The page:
In the late 1980s, Harry Framback of Skyline Windows developed a thermally broken aluminum window system called Designline 90. This system simulated the dimensions and “look” of historical hot-rolled steel windows.  During this development, I was the Director of Special Projects for Skyline. Harry was my partner and we spent countless hours brainstorming solutions to the design issues that came up.

This was a fun time and Skyline prospered from the development. This alternative is still being manufactured by Skyline and can be found throughout New York City where they are based. Other manufacturers have knocked off the design and many alternatives to the Designline alternative to real hot-rolled steel windows are available.

Soon after, a number of German, Swiss, and Italian cold-rollers began to make similar profiles out of very thin steel. These were about the thickness of Tonka toys (if you are old enough to remember) bent and folded while cold into intricate, tubular shapes. These products are still produced as lower cost alternatives to true, hot-rolled steel windows and doors.

The Drawbacks of Hot-Rolled Steel Windows and Doors

One of the biggest criticisms of hot-rolled steel windows and doors is thermal performance. Hope’s and Crittall always preached that steel does not conduct heat and cold as much as aluminum and consequently did not need thermal breaks.  The truth of the matter is, they had no idea how to thermally break the hot-rolled bars so that was a convenient truth to promote. The cold-rolled counterparts came up with double sections and plastic separators to solve the problem, but true hot-rolled profiles were left without a solution until the early 2010s.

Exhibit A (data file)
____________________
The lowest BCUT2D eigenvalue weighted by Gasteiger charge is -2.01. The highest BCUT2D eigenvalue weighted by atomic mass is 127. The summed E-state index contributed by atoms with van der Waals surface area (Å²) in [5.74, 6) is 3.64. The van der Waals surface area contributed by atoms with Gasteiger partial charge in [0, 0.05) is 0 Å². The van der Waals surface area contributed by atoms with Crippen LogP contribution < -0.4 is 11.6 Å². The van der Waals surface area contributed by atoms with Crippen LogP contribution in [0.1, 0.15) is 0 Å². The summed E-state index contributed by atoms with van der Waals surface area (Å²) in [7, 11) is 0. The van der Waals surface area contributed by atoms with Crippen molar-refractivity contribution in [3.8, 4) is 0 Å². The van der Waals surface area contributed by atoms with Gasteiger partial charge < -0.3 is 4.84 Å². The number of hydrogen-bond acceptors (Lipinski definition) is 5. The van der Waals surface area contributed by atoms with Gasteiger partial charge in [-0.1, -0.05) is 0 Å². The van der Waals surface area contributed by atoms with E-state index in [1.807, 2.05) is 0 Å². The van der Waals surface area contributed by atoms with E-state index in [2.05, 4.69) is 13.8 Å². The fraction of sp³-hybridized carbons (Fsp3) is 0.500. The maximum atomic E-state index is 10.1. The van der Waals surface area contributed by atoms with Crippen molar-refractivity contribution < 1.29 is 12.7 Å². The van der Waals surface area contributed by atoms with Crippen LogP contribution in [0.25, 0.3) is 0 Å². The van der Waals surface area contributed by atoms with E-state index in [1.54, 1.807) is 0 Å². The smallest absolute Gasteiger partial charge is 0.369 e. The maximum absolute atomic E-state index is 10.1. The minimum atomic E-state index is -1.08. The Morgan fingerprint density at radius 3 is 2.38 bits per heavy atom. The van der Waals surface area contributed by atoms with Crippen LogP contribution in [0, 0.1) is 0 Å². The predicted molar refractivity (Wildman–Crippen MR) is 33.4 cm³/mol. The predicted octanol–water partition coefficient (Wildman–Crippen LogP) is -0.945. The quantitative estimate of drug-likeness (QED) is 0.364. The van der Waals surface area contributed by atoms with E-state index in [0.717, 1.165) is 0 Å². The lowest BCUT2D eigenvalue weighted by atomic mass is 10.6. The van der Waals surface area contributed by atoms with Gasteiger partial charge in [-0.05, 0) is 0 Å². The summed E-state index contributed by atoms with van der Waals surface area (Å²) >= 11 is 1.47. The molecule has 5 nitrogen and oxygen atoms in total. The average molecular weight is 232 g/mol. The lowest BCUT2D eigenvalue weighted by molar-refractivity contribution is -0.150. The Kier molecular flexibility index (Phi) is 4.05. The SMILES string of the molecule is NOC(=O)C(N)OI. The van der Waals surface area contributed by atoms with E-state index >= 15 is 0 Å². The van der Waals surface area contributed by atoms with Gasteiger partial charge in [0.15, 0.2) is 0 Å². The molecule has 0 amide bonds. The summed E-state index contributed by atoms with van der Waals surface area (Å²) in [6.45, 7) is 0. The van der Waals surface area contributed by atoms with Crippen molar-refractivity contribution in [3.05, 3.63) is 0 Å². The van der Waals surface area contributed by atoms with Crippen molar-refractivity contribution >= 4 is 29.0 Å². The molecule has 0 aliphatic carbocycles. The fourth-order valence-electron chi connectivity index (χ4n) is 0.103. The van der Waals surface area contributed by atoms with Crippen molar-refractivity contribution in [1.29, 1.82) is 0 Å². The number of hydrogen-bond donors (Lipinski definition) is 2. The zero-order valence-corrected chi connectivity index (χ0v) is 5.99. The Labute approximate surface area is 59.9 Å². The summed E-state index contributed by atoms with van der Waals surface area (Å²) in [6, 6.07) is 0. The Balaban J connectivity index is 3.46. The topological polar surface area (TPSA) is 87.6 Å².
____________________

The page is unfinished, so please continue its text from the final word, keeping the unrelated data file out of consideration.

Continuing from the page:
Wolfgang Stumm of Montanstahl once again entered the picture. He developed a technology of laser welding receptor channels onto laser cut steel flats and joining them with stiff fiberglass insulators. This mimicked traditional hot-rolled steel bars.  I was very fortunate to have been invited into this development. The resulting product was called ThermalSteel, a term I coined.

While my joint venture with them came to an end, they still manufacture bars that use this technology. In fact, several US and European companies are producing windows and doors using this technology.

Hope’s in the last few years, having rejected the Montanstahl technology in the early 2010s, developed their own thermally broken system. They used plastic shapes to cover hot-rolled steel bars in order to have an offering in this category.  I could expound on this system for hours, needless to say, I am not fond of this approach.

Thermally responsible steel windows and doors are now available from many, many companies using hot-rolled or cold-rolled methods to produce their windows and doors.  Having been intimately involved with the development of both aluminum and hot-rolled thermally improved window and door systems, I set out to take a radical departure from both methods and created 2Fold® which is currently patent pending.

Why 2Fold® is the Best Alternative to Crittall and Hope’s

2Fold® utilizes hot-rolled steel sheet, laser cut and bent into structural shapes to form the basis of the system.  The sashes (moving door part) are fully welded into strong frames and have a visual sightline of only 1”. This is smaller than any of the alternative systems available today. Thermal performance and a more pleasing interior finish is provided through the use of Accoya® the most stable and responsibly grown wood in the world.

I am very proud of this development and hope that you and your colleagues soon discover the benefits of 2Fold®.